Mathematical thinking can only take place in what I call a conjecturing atmosphere. This means that everything that is said is treated as a conjecture that may require modifying. If you disagree with someone you “invite them to modify their conjecture” or you ask how their conjecture applies to some example (which perhaps you think might be a counter example).
In a conjecturing atmosphere, when a question is asked, those who are confident listen carefully and quietly check their thinking, while those who are unsure take the opportunity to formulate their own conjecture. If need be, those who are confident that they know might ask questions designed to point in a useful direction.
The aim is to reduce the pressure on ‘being correct’ and rather to emphasise the deeper appreciation and comprehension which can then be the basis for reconstructing the idea in the future when needed. A conjecturing atmosphere requires trust: learners trusting the teacher that they can make progress on the tasks and questions posed to them, because effort is worthwhile; teachers trusting learners to make an effort because they will be rewarded by a more comprehensive appreciation of the topic, and be better equipped in the future than if they simply rehearse procedures over and over. A conjecturing atmosphere based on trust grows over time. It does not just suddenly happen. It depends on senior management trusting that teachers’ ways of working will produce deeper and more effective learning over time, rather than demanding immediate short-term success.
Action: When a learner offers a response to a question, try to catch yourself before you declare whether it is right or wrong; praise it as a conjecture, and invite others to consider whether they agree with it, or whether they would like to suggest a modification or a counter-example. In this way you can be responsible for the process of thinking, while the learners work together to decide correctness.
Eureka Game: One way to support the development of a conjecturing atmosphere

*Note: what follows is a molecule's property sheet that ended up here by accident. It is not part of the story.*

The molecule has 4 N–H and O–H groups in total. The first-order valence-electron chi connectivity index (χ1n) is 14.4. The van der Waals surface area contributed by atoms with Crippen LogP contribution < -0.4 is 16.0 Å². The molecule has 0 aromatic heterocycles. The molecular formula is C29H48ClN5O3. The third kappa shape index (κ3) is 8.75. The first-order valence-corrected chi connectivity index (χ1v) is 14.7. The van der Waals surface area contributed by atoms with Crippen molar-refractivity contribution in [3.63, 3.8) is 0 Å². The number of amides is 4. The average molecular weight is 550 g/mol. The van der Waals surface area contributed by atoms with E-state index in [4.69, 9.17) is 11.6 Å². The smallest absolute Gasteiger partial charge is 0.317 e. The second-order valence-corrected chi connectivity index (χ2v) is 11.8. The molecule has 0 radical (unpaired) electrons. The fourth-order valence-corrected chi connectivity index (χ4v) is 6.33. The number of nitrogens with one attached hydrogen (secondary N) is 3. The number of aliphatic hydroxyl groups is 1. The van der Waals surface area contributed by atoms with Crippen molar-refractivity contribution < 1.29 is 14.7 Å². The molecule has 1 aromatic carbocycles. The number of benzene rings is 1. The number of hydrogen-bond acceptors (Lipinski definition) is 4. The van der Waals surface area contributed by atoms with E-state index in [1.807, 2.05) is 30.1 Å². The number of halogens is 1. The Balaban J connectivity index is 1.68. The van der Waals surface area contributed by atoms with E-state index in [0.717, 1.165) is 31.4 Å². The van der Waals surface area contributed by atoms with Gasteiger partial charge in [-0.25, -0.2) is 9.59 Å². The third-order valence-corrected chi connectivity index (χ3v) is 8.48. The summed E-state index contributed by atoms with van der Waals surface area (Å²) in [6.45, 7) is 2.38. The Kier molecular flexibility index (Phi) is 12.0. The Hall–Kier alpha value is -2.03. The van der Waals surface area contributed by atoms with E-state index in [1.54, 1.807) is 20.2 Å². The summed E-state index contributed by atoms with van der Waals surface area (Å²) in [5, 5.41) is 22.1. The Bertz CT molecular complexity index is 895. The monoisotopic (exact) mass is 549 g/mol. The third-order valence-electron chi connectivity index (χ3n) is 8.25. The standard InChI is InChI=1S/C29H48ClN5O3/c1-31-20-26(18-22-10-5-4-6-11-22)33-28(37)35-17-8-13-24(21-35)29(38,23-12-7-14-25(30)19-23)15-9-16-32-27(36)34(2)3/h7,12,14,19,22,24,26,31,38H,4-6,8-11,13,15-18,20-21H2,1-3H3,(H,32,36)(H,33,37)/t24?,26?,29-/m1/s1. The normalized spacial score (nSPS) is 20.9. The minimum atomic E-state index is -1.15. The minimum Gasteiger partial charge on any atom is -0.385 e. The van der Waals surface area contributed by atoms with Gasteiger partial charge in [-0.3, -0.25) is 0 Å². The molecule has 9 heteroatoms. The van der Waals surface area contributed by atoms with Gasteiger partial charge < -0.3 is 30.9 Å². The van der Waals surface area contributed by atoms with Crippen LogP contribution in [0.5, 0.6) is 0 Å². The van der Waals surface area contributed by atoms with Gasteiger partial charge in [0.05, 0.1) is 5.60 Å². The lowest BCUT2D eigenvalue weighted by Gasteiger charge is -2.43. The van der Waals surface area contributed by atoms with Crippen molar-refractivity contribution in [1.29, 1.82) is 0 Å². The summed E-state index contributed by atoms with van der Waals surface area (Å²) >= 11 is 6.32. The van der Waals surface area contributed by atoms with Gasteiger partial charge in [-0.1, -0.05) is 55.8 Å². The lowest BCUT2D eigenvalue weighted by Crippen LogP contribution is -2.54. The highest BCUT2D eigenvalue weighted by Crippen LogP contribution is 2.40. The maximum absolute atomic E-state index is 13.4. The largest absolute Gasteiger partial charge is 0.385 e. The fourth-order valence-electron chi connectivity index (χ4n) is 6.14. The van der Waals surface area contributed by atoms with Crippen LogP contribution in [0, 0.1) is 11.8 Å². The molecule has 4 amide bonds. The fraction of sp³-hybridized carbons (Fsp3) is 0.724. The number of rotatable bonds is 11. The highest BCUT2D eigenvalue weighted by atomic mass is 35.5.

The initiator (the teacher to start with) writes down on a piece of card a rule that three numbers have to satisfy in order to be ‘acceptable’. They then present the participants with one example.
For example, the rule might be “must be an increasing sequence” and the example might be 2, 4, 8. With a smiling face beside it.
Participants then come to the board and offer a triple, and the initiator thinks and then draws a smiley face or a sad face beside it. Each offering can be praised as a conjecture even if it doesn’t satisfy the rule.
No-one ever actually says the rule out loud, or even the rule they think is governing the choices. Every offer is a conjecture. When someone thinks they ‘know the rule’, they say “Eureka” and then offer examples they think will help other people to recognise that rule.
However, it is very easy to be mistaken. When someone thinks they know the rule, they need to test their conjecture by offering some triples that they think do fit the rule, and some that they think will not.
You may want to introduce other sequences as examples, such as three fractions, or a decimal number or a negative number to awaken participants to other possibilities, but only if they seem stuck in a set pattern of thinking or ‘rut’.
For example, the triple 2, 4, 8 usually catches people in a ‘rut’ of thinking of powers, or even numbers. Even when they discover that 1, 2, 3 gets a smiley, they may not think of trying 1, 1, 1 for example.
Advice: Use very simple rules at first, so that learners develop confidence.
The game can be used a number of times, perhaps at the start or end of the week, for a few minutes, in order to raise issues about conjecturing: you would never say “you’re wrong”, but rather “that doesn’t fit with my idea”.
Some teachers like to conduct this game in total silence, offering the pen to people who come to the board, write their triple, and then retreat again. This silence can usefully focus attention on the conjecturing.
If you try Eureka with a class, do send in a brief account of what you noticed. It may take several encounters with the game before learners appreciate the possibilities!
John Mason worked for the Open University Mathematics Department, where he designed two of the mathematics summer schools, contributed to numerous courses, and then helped form and run the Centre for Mathematics Education. He has written numerous books and booklets, as well as research articles and book chapters, the best known being ‘Thinking Mathematically’ (1982, 2010).